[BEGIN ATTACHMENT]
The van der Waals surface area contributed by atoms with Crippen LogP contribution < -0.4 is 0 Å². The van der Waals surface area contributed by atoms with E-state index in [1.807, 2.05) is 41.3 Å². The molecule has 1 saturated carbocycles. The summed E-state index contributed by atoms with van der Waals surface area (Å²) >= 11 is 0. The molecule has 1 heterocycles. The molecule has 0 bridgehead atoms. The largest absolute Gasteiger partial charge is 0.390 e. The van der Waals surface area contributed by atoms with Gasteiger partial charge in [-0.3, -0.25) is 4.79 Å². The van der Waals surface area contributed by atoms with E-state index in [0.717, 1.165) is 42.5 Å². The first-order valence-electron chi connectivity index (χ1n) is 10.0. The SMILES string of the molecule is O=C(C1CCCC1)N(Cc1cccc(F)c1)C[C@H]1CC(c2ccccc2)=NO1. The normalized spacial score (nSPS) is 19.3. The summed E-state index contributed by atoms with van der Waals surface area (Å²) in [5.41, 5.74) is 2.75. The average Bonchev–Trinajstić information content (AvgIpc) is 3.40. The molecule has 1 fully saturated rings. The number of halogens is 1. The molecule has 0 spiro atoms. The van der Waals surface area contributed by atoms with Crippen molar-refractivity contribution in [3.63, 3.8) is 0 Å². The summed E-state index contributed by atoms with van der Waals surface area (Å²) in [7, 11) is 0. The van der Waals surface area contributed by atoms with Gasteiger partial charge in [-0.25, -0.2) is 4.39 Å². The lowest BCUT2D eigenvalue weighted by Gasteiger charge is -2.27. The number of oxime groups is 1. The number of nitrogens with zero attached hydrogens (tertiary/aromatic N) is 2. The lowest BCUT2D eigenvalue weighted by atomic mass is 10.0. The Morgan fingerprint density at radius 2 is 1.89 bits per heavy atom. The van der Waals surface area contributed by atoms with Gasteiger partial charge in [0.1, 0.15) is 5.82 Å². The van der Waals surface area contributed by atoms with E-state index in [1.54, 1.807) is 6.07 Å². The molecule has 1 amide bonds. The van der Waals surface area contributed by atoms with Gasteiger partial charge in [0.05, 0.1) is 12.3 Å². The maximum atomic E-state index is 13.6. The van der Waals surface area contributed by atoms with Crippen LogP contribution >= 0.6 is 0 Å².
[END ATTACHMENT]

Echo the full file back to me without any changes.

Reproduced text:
The van der Waals surface area contributed by atoms with Crippen LogP contribution < -0.4 is 0 Å². The van der Waals surface area contributed by atoms with E-state index in [1.807, 2.05) is 41.3 Å². The molecule has 1 saturated carbocycles. The summed E-state index contributed by atoms with van der Waals surface area (Å²) >= 11 is 0. The molecule has 1 heterocycles. The molecule has 0 bridgehead atoms. The largest absolute Gasteiger partial charge is 0.390 e. The van der Waals surface area contributed by atoms with Gasteiger partial charge in [-0.3, -0.25) is 4.79 Å². The van der Waals surface area contributed by atoms with E-state index in [0.717, 1.165) is 42.5 Å². The first-order valence-electron chi connectivity index (χ1n) is 10.0. The SMILES string of the molecule is O=C(C1CCCC1)N(Cc1cccc(F)c1)C[C@H]1CC(c2ccccc2)=NO1. The normalized spacial score (nSPS) is 19.3. The summed E-state index contributed by atoms with van der Waals surface area (Å²) in [5.41, 5.74) is 2.75. The average Bonchev–Trinajstić information content (AvgIpc) is 3.40. The molecule has 1 fully saturated rings. The number of halogens is 1. The molecule has 0 spiro atoms. The van der Waals surface area contributed by atoms with Crippen molar-refractivity contribution in [3.63, 3.8) is 0 Å². The summed E-state index contributed by atoms with van der Waals surface area (Å²) in [7, 11) is 0. The van der Waals surface area contributed by atoms with Gasteiger partial charge in [-0.25, -0.2) is 4.39 Å². The lowest BCUT2D eigenvalue weighted by Gasteiger charge is -2.27. The number of oxime groups is 1. The number of nitrogens with zero attached hydrogens (tertiary/aromatic N) is 2. The lowest BCUT2D eigenvalue weighted by atomic mass is 10.0. The Morgan fingerprint density at radius 2 is 1.89 bits per heavy atom. The van der Waals surface area contributed by atoms with Gasteiger partial charge in [0.1, 0.15) is 5.82 Å². The van der Waals surface area contributed by atoms with E-state index in [1.54, 1.807) is 6.07 Å². The molecule has 1 amide bonds. The van der Waals surface area contributed by atoms with Gasteiger partial charge in [0.05, 0.1) is 12.3 Å². The maximum atomic E-state index is 13.6. The van der Waals surface area contributed by atoms with Crippen LogP contribution >= 0.6 is 0 Å².